Alban BERG (1885-1935)
String Quartet No.3 (1910) [21:19]
Béla BARTÓK (1881-1946)
String Quartet No.3 (1927) [15:54]
Alfred SCHNITTKE (1934-1998)
String Quartet (1983) [13:53]
Signum Quartet (Kerstin Dill, Annette Walther (violins), Xandi van Dijk
(viola), Thomas Schmitz (cello))
rec. Jesus Christ Church, Berlin, Germany, 3-6 December 2012
CAPRICCIO C5163 [60:42]
Three quartets each being the composer’s third
is a neat idea and these three are certainly representative of the particular
sound-worlds from which they originate.
The booklet notes begin with a really fascinating insight into how wrong
critics can be when they try to anticipate how music they find “difficult”
at first will be received by others. In 1787 a Viennese music critic
described no less a work than one of Mozart’s Haydn Quartets
as “probably too strongly spiced - and what palate can stand that
for long”. It may be a problem for some critics to imagine that
others might view things differently from them or that the passage of
time may change attitudes towards works they find unpalatable. I simply
try to describe how the music affects me rather than making value judgements.
What I’m quite sure about is that had I been listening to Alban
Berg’s String Quartet No.3 20 or 30 years ago my reaction
would have been similar to the above Viennese critic and that goes for
the other two works on the disc too but is quite different now.
The passing of time and all that I’ve listened to in the intervening
years has affected my reaction to “modern music”, an interesting
description itself when you realise that Berg’s quartet is already
over 100 years old! If I had heard these three quartets without knowing
the authors and then been asked to list the order in which I thought
they’d been written I’d have put Berg’s last and have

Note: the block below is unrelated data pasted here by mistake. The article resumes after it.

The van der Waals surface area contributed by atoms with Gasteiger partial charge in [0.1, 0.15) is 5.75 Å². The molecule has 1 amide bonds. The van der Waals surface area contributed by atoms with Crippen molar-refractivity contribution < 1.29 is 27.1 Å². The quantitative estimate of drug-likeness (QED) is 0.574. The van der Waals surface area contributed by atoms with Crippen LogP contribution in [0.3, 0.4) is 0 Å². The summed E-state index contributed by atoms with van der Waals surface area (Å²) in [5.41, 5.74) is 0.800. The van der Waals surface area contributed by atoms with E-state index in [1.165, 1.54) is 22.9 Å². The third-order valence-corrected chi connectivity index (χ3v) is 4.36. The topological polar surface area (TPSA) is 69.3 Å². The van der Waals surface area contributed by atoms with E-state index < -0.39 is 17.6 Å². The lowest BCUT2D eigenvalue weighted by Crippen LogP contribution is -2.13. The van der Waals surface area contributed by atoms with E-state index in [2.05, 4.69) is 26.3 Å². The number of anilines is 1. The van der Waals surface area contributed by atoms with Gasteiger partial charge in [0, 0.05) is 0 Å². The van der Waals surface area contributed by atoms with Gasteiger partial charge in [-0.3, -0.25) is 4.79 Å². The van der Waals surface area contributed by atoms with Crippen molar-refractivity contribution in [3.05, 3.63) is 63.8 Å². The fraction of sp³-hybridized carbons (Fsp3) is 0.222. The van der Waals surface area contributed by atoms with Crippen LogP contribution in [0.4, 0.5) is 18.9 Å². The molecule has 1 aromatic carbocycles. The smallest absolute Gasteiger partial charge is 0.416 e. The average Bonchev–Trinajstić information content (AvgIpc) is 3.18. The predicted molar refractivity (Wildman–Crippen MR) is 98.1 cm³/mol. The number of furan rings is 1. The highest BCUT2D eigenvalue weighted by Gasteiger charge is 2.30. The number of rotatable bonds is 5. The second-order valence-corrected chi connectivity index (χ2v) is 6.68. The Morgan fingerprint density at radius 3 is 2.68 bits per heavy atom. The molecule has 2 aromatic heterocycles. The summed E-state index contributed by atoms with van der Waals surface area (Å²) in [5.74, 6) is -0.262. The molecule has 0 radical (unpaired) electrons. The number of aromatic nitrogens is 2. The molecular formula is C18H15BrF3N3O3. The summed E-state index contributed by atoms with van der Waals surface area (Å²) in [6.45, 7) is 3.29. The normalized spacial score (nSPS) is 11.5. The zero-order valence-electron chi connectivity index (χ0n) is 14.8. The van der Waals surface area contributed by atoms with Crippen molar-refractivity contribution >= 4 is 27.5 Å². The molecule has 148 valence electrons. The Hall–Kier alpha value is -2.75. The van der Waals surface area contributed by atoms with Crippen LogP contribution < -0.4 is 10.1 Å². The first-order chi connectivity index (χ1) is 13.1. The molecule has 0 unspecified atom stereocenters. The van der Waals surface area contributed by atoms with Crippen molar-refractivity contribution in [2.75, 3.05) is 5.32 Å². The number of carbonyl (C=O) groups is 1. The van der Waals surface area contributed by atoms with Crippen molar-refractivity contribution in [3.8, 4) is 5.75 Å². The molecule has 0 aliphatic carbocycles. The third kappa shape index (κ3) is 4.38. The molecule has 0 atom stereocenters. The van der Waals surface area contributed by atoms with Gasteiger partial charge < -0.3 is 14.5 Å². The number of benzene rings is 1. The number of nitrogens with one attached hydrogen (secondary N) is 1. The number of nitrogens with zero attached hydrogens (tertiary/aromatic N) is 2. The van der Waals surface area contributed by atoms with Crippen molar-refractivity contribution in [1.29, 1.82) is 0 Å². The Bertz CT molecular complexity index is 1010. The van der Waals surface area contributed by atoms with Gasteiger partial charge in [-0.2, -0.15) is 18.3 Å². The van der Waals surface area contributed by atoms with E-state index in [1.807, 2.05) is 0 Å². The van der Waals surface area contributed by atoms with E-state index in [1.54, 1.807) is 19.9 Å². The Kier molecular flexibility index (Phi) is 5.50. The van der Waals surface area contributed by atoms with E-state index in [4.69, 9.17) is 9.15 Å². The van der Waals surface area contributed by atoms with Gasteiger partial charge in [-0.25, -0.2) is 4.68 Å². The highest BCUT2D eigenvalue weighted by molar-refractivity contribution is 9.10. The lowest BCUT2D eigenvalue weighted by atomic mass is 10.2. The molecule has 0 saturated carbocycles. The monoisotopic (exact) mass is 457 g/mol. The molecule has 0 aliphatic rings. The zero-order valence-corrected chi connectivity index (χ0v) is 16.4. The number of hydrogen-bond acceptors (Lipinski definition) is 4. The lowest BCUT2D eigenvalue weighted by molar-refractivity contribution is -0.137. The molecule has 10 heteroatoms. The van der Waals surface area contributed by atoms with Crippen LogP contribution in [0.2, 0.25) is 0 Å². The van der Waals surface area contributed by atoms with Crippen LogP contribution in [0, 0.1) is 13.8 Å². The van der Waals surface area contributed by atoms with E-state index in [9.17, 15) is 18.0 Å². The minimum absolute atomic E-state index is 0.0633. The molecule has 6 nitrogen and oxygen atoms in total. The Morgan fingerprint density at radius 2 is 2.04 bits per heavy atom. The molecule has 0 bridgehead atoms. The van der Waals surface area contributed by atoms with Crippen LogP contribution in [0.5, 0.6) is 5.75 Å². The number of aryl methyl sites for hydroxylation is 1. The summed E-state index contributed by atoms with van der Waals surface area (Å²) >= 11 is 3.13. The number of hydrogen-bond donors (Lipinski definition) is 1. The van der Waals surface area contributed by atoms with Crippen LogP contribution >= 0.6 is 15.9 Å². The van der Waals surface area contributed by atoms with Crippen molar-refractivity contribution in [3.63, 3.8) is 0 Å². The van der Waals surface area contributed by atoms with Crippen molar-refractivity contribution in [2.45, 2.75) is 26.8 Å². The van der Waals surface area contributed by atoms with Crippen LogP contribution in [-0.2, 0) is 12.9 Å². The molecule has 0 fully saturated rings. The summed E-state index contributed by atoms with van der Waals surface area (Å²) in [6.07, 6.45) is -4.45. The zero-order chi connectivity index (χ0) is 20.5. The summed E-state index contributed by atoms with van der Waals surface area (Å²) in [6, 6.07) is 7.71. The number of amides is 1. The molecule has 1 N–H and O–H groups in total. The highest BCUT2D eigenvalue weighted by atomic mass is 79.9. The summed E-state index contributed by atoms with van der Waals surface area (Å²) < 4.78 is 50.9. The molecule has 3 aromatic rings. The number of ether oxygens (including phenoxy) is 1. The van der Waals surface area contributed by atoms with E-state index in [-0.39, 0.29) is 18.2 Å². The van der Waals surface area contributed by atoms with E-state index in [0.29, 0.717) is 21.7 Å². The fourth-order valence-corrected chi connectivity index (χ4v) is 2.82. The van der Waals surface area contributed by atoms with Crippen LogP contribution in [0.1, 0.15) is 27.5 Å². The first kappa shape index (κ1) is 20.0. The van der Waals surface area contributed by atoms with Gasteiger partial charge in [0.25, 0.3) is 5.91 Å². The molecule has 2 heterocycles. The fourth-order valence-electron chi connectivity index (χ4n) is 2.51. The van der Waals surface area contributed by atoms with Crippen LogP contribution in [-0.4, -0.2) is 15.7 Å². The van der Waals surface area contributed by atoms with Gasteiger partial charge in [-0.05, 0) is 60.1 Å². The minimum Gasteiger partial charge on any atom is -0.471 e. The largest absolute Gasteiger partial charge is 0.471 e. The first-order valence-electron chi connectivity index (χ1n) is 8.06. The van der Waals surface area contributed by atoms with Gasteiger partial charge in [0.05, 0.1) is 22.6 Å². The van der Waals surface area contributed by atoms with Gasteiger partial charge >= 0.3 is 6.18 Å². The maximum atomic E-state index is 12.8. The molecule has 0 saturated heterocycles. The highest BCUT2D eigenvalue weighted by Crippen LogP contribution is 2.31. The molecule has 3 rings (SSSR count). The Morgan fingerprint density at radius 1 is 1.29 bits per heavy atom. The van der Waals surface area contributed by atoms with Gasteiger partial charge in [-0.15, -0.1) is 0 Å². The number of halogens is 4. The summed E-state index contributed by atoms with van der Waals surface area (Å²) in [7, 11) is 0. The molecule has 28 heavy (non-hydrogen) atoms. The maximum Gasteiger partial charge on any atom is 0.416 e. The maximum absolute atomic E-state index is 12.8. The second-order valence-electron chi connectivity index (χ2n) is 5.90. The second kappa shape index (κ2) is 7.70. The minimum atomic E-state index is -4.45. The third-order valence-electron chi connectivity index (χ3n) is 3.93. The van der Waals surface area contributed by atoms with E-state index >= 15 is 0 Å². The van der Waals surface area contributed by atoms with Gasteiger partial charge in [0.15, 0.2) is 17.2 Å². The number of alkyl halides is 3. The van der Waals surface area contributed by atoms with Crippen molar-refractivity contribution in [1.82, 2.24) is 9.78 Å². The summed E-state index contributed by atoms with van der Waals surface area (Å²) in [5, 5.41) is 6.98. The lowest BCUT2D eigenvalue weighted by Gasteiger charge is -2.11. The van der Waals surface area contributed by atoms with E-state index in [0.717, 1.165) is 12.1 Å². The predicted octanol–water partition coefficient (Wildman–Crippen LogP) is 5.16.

been likely to have put the Schnittke, written 73 years later, first.
It’s not surprising to read that Berg’s teacher, Arnold
Schoenberg was mightily impressed when the 25 year old composer showed
it to him. Schoenberg’s reaction was that “his string quartet
surprised me in the most unbelievable way by the fullness and unconstraint
of its musical language ... and significant originality”.
This year (2013) it is the centenary of the first performance of Stravinsky’s
The Rite of Spring which caused a riot. We can only imagine how
Berg’s quartet must have struck similar audiences; who was it
that coined the phrase “the shock of the new”? Now whatever
“shock” there might have been has dissipated and we can
hear it dispassionately. The discord that people must have heard in
it at the time it was written is now perceived as lyrical. Indeed the
notes quote Berg as saying, following its successful reception in Salzburg
in 1923, “I revelled in the melodiousness and solemn sweetness
and rhapsody of the music ... the so-called wildest and most daring
passages were nothing but harmony in the classical sense”. This
was a thrilling contrast to the poor reviews it received following its
premiere in Vienna in 1911. Any work that can still sound remotely “modern”
today - which it still does to me - only serves to emphasise Berg’s
However, if Berg’s quartet was well received in Salzburg in 1923
the Budapest audience at the premiere of Bartók’s quartet
in 1929 was completely baffled. This is difficult to understand when
his music is so suffused with folk idioms that the Budapest audience
should have found easy to assimilate. The second movement is almost
undiluted folk music and it is that feature that makes Bartók
so accessible. There is an infectious excitement that permeates the
entire work and I never tire of hearing it with the more educated ears
I now possess.
Alfred Schnittke, of Volga-German descent, born in that enclave in 1934,
developed what he called polystylism. This is a distillation
of styles seen through his unique prism and therefore can be, as the
booklet says, “characterized less by radicalism than reconciliation”.
The result is never less than fascinating and hugely rewarding. Reworking
styles from the past was not new at the time this was written. Other
composers like Gorecki were trying the idea too as far back as the 1960s
but it is Schnittke’s unique take on it that makes his music so
attractive and different. In this quartet there are allusions to various
works by as widely varied sources as Orlando di Lasso and Beethoven.
WE also meet a motif consisting of D-ES-C-H - Shostakovich’s musical
signature that appeared in so many of his works. The whole concept behind
Schnittke’s approach underlines the historical continuity that
exists in music. Nothing can exist in total isolation from influences
drawn from the past whether knowingly on the part of the composer or
not. In any event the third quartet by Schnittke is a wonderful work
that repays repeated hearings.
I found the disc an extremely interesting and beautiful one and the
Signum, which I had not come across before, play each work with panache
and a huge degree of obvious enthusiasm.
If you know these works already you’ll enjoy these interpretations
and, if not, you will be rewarded by their introduction into your musical